When the NHL and WHA merged, there was a concern that lowering the Draft age would be ruinous to the CHL (in many cases, NHL owners also had financial stakes in junior teams, but there was also a concern that too many players would be taken early from the NHL's primary source of drafted talent and stashed in the AHL to develop). 

As a means of compromise, a rule was set that 18-year-old and 19-year-old CHL affiliated players could play in the NHL following their Draft selection (if they were advanced enough to earn a roster spot) but could not play in the AHL until there were 20. The same rule still applies 40 years later, although there have periodically been proposals to alter the system.  

The AHL age rule has never applied to players signed out of Europe or the NCAA. Where it gets especially confusing is where it pertains to drafted and signed players whose rights belong to European teams but who are loaned out by their European teams to clubs in the CHL in the season immediately leading up to their NHL Draft year. 

Which set of AHL age rules apply, the CHL or European signee rules? The answer is that the European rules (no age restriction) applies. That is how Toronto Maple Leafs 2018 first-round pick Rasmus Sandin was able to play in the AHL in 2018-19 despite having spent the 2019-20 season in the Ontario Hockey League. 

 

THE SLIDE RULE

Even if a player is under NHL entry-level contract (which, by rule, is a three-season deal for 18-year-old and 19-year-old signees), the first year of the contract does not "burn" unless the player spends 10 or more games in the NHL. Until that point, the NHL team has the option of re-assigning (also referred to as "sliding" or "loaning") the player back to his junior or European team and deferring the first season of the entry-level contract for another year.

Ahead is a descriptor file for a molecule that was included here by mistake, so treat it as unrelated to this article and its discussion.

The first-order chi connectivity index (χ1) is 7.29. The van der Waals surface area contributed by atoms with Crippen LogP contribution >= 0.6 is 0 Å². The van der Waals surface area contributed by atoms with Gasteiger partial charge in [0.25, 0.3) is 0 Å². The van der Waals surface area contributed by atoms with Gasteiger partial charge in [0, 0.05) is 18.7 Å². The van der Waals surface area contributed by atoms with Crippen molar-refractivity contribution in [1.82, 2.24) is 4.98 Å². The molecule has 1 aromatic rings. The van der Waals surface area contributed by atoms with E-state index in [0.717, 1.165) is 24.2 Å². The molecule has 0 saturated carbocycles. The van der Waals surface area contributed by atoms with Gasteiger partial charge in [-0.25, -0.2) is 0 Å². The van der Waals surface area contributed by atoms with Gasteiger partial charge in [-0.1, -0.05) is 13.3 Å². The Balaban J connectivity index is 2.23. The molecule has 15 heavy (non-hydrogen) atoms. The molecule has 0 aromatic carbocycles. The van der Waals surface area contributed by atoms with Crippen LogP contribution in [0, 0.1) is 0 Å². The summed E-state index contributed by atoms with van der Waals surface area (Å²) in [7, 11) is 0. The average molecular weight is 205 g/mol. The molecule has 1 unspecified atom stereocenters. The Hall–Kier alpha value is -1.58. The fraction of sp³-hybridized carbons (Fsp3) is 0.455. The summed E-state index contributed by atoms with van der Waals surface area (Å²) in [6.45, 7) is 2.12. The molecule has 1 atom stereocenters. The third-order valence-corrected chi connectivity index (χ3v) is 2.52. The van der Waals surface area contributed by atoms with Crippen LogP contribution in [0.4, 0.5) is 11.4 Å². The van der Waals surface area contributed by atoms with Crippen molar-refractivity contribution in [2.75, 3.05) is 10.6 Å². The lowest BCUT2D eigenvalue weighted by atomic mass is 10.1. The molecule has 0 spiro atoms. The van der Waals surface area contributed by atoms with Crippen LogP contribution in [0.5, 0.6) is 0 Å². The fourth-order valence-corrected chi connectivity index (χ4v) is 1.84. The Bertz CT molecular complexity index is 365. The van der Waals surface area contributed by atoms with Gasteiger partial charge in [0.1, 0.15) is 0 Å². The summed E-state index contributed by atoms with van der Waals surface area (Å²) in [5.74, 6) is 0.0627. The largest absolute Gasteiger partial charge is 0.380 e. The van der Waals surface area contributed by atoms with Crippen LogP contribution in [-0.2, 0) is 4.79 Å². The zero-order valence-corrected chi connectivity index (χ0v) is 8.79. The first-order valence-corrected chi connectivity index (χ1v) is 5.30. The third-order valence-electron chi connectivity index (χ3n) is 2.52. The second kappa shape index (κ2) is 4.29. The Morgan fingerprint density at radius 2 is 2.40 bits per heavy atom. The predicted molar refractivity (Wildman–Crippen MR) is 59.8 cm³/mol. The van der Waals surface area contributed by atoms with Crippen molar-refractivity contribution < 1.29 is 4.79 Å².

For CHL draftees, who are not AHL eligible until they are 20, this rule is pretty straightforward and well understood once they return to their junior team. For example, the NHL contracts for Frost, Ratcliffe, Strome and Sushko all "slid" back to the OHL during the 2018-19 season. All will have the first year of their contracts burn in 2019-20, regardless of whether they play in the NHL, AHL or even the ECHL. 

Things get a little more confusing for players signed from European federations and the college hockey ranks. As pertains to European players, the slide rule is directly parallel to the AHL age rule. NHL teams have the option of sliding a contracted European player either to European team or to the AHL. 

A Flyers-related example: In 2014-15, a then 19-year-old Robert Hägg came over from Sweden to play his first North American pro season. Although he spent the entire year in the AHL with the Phantoms, the slide rule applied and the first year of his NHL entry-level contract did not apply until the 2015-16 season.

With collegiate players, signing a pro contract at any age immediately forfeits all remaining NCAA eligibility. Under NCAA rules, the player is no longer considered an amateur athlete as of that date. This is due to the signing bonus provision that accompanies an entry-level NHL deal even if the contracted base salary does not kick in until a future season.

If a player signed out of college would otherwise fall under the NHL's slide rule, an NHL team has the option of sliding him to the AHL as an 18-year-old or 19-year-old just as it would an European draftee of the same age. This would apply up to a point that the player dresses in 10 NHL games, whereupon his entry-level deal would kick in even if he's assigned to an AHL farm team.

Specific to the Flyers, 2018 first-round pick Joel Farabee is slide-rule eligible in 2019-20 if he plays in the AHL for the Phantoms. Even if he plays 9 or fewer NHL games for the Flyers next season and is subsequently returned to the Phantoms, the first year of his entry-level deal will not burn until the 2020-21 season.